Gays and lesbians sue New York over marriage
By Anne Castellani
Gallery: Same-sex marriage battlegrounds
NEW YORK (CNN) -- The American Civil Liberties Union announced Wednesday it had filed a lawsuit in Albany, New York, seeking marriage equality for 13 same-sex couples in an attempt to put an end to a gay and lesbian "stigma of inferiority."
The couples, including State Assemblyman Danny O'Donnell, are urging the State of New York and the New York Department of Health to ensure "that the basic rights of being a New Yorker and an American are extended to all, and to do so most particularly when the political branches lack the will to act."
The complaint states that a denial of same-sex marriage violates the New York State Constitution's guarantee of equal treatment. However, it falls short of criticizing the state for a history of discrimination against gays and lesbians.
In their brief, the plaintiffs and their lawyers applaud the numerous attempts by institutions to accommodate this emerging disparity in the implementation of the law.
"The State of New York has had a long and distinctive tradition of affording protection to gays and lesbians, a history that mandates interpreting the State's Constitution to require that same-sex couples have an ability equal to that of opposite-sex couples to marry under State law."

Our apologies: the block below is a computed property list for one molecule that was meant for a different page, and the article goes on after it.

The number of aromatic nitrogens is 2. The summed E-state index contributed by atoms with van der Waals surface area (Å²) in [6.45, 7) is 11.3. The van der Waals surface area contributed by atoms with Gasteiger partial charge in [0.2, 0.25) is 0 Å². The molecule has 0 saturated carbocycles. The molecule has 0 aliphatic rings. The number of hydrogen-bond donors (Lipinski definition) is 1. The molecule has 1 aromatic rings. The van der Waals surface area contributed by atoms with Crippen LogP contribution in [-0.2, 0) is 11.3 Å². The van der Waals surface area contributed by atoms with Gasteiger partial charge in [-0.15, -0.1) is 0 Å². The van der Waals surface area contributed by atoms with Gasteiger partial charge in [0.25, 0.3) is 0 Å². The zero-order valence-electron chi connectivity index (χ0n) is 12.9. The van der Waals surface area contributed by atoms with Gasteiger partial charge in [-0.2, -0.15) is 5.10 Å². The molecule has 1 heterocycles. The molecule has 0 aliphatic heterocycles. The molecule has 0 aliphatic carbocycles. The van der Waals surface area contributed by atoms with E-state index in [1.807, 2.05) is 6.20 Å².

However, the complaint also claims that "while the goals of these policies and systems are indeed laudable, unfortunately, they fall far short of reflecting the commitment that two people who build a life together have, and they fail adequately to protect the relationships of same-sex couples".
As the traditional reading of the law stands, gay and lesbian couples are currently denied more than 700 provisions of New York State law, including property and tax laws that often affect decisions about death and dying partners, the indictment states.
Many of the couples involved in the suit have been in relationships for decades. Some of the couples have raised children together. One couple even have grandchildren.
In February, the mayor of the upstate New York village of New Paltz presided over the state's first gay marriages, prompting a legal battle which is also brewing in several other states, including Massachusetts, Oregon, New Jersey and Washington.
New York Gov. George Pataki said "anyone who conducts a marriage in New York State without a valid marriage license is in clear violation of the law and without question is committing an illegal and criminal act."